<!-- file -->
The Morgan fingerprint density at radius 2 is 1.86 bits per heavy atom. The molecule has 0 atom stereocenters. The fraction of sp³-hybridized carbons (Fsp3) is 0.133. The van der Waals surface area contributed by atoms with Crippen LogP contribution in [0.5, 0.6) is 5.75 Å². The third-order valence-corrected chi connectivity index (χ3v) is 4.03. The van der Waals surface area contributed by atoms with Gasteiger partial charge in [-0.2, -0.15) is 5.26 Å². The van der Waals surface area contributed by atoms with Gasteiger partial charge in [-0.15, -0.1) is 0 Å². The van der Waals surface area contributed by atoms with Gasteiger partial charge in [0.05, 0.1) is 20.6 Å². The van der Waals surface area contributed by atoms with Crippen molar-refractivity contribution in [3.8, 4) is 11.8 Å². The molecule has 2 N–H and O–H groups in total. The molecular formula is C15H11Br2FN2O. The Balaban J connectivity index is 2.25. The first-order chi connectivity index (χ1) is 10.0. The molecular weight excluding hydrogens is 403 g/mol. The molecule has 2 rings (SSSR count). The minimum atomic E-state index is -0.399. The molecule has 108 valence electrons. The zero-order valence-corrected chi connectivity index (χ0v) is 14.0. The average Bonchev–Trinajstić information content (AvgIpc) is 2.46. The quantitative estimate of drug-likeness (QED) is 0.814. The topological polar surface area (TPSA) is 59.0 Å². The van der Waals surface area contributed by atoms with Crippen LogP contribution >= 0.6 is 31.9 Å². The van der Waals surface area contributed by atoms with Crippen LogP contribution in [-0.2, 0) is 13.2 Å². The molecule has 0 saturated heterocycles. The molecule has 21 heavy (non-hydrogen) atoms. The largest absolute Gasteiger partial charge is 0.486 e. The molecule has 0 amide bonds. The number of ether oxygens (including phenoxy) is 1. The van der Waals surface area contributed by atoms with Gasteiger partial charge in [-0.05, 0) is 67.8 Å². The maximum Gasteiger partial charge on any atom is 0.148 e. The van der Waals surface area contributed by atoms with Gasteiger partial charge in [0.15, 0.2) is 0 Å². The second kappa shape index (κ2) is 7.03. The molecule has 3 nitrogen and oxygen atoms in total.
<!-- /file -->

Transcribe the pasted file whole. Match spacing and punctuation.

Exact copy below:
The Morgan fingerprint density at radius 2 is 1.86 bits per heavy atom. The molecule has 0 atom stereocenters. The fraction of sp³-hybridized carbons (Fsp3) is 0.133. The van der Waals surface area contributed by atoms with Crippen LogP contribution in [0.5, 0.6) is 5.75 Å². The third-order valence-corrected chi connectivity index (χ3v) is 4.03. The van der Waals surface area contributed by atoms with Gasteiger partial charge in [-0.2, -0.15) is 5.26 Å². The van der Waals surface area contributed by atoms with Gasteiger partial charge in [-0.15, -0.1) is 0 Å². The van der Waals surface area contributed by atoms with Gasteiger partial charge in [0.05, 0.1) is 20.6 Å². The van der Waals surface area contributed by atoms with Crippen molar-refractivity contribution in [3.8, 4) is 11.8 Å². The molecule has 2 N–H and O–H groups in total. The molecular formula is C15H11Br2FN2O. The Balaban J connectivity index is 2.25. The first-order chi connectivity index (χ1) is 10.0. The molecular weight excluding hydrogens is 403 g/mol. The molecule has 2 rings (SSSR count). The minimum atomic E-state index is -0.399. The molecule has 108 valence electrons. The zero-order valence-corrected chi connectivity index (χ0v) is 14.0. The average Bonchev–Trinajstić information content (AvgIpc) is 2.46. The quantitative estimate of drug-likeness (QED) is 0.814. The topological polar surface area (TPSA) is 59.0 Å². The van der Waals surface area contributed by atoms with Crippen LogP contribution >= 0.6 is 31.9 Å². The van der Waals surface area contributed by atoms with Crippen LogP contribution in [-0.2, 0) is 13.2 Å². The molecule has 0 saturated heterocycles. The molecule has 21 heavy (non-hydrogen) atoms. The largest absolute Gasteiger partial charge is 0.486 e. The molecule has 0 amide bonds. The number of ether oxygens (including phenoxy) is 1. The van der Waals surface area contributed by atoms with Gasteiger partial charge in [-0.05, 0) is 67.8 Å². The maximum Gasteiger partial charge on any atom is 0.148 e. The van der Waals surface area contributed by atoms with Gasteiger partial charge in [0.15, 0.2) is 0 Å². The second kappa shape index (κ2) is 7.03. The molecule has 3 nitrogen and oxygen atoms in total.